Not everyone was fortunate to go on regular outdoor adventures with their families when they were kids. But, it’s never too late to start those journeys on your own, with your friends or maybe your kids! We made this article to guide you through every step, and we’ll cheer you on as you’re making progress. Nothing happens overnight and mistakes are inevitable, but they are the best way to learn.
To all the new and potential hikers out there, you’re at the right place. We’ll go through the importance of the right hiking gear, and some other tips and trick that will make your first hike easier and a lot more exciting.
Hiking Gear Essentials
Hikes can last from several hours to a couple of days, depending on your plan, whether you plan on sleeping in the wilderness, the distance to your final destination, etc. You’ll be needing some high-quality gear, and you shouldn’t be afraid to invest in some. The gear you take can either make or break your first experience in the outdoors and this is why you should choose wisely. You can turn to brands like www.hykeandbyke.com for quality and affordable gear, as well as good advice on what to choose and how to use it. Sturdy and professional outdoor gear is a long-term investment. Even if it turns out that you won’t be hiking regularly, it will last a lifetime and it will come in handy anytime you feel adventurous.
Your backpack should be made from high-quality material, quite durable, and spacious. Look for one that has cushions on the shoulder and back parts, as it will make your journey a lot easier. While hiking, you’ll be walking long distances, and the last thing you want is that poking back pain that won’t go away. Bonus points if you get a backpack with multiple compartments to it- it’ll help you organize better.
Function over fashion
Hikes are probably the only outdoor activity where shoes are more important than the clothes you’re wearing. Of course, you need to dress according to the weather and temperatures, but if you aren’t wearing comfortable shoes, your hike is doomed to fail from the beginning. Look for ones that will protect your feet and ankles, with solid soles, and are quite spacious, as your feet will swell a bit from walking. So, leave your oxfords at home, because it’s time for the hiking boots to come on stage.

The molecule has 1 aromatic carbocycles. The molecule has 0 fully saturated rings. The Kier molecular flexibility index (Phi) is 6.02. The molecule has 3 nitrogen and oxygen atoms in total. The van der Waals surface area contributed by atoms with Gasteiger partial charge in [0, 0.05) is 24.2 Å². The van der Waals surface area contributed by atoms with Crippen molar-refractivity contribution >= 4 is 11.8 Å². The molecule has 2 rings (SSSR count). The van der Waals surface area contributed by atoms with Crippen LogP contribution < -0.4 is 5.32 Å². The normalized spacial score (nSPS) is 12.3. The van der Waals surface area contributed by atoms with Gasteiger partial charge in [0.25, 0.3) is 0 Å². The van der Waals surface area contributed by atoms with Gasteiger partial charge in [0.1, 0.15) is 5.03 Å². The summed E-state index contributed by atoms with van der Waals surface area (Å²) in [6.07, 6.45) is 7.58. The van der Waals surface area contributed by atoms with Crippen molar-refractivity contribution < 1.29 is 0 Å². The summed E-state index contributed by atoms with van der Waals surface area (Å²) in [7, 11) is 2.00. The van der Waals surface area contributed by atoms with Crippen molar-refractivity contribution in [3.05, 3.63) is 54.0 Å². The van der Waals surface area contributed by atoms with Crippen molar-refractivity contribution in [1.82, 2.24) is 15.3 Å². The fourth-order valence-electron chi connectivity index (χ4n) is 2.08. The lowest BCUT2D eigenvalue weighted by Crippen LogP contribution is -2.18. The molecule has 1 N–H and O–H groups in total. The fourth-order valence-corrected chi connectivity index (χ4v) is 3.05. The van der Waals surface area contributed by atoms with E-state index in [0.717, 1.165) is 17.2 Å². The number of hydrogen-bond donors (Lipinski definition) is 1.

Enough food and water
On your hike, you’ll be burning a lot more calories than you intake. Your scale will go down no matter how much you eat. Make sure you have a snack nearby at all times because you don’t want your sugar levels going down while you’re out there. Look for food that is filled with nutrients, especially protein and carbohydrates. If your hiking trail doesn’t have a drinkable water source, make sure you grab enough bottles on your way. Grab one extra and store it at the bottom of the backpack, you might need it.
Tips on a successful hike
Find the right trail for you
Surely there are tons of trails nearby where you live. But, find one that will match your fitness levels and throw yourself on investigating. Do online research, ask people who’ve been there, check if the trail is marked… gather all the info you can get, as it’s the best way of preparation. Once you do that, you’re one step closer to being ready. While you’re at it, check the weather. That way, you’ll figure out your outfit for the day.
File a report
Tell a friend or a relative where you’re headed, how long will you be gone, when should they start worrying… this is important, especially if you plan on hiking on your own. While it can be extremely relaxing, it is a lot riskier than hiking with a group. If it’s possible, have your first hike closer to home, on a marked trail that has high visibility and it’s highly attended by others.
Grab the ten essentials
The ten essentials list was first mentioned in the 1930s, by a group of outdoor adventurers. As technology advanced, so did the list, and right now, ten important things can make or break your hike in cases of emergency. Here is the list:
- GPS device
- First aid kit
- Pocket knife
- Matches or lighter;
- Shelter (aka small tent)
- Sun protection (cap, sunglasses, SPF cream)
- Extra food
- Extra water
- Extra clothes (jumper, shirt, socks, beanie)
Leave no trace
It seems as if we just told you to tell others your whereabouts, but you should act as a ninja. That’s not exactly what we had in mind. When we say leave no trace, we’re thinking of trash, a campfire that is still ongoing, plastic bottles and tissues scattered around. Leave nature in its original state, the same way you found it before you even got there. Carry a plastic bag inside your backpack and pick up any trash you’ve left behind. Also, don’t forget to have tons of fun on your first hike!
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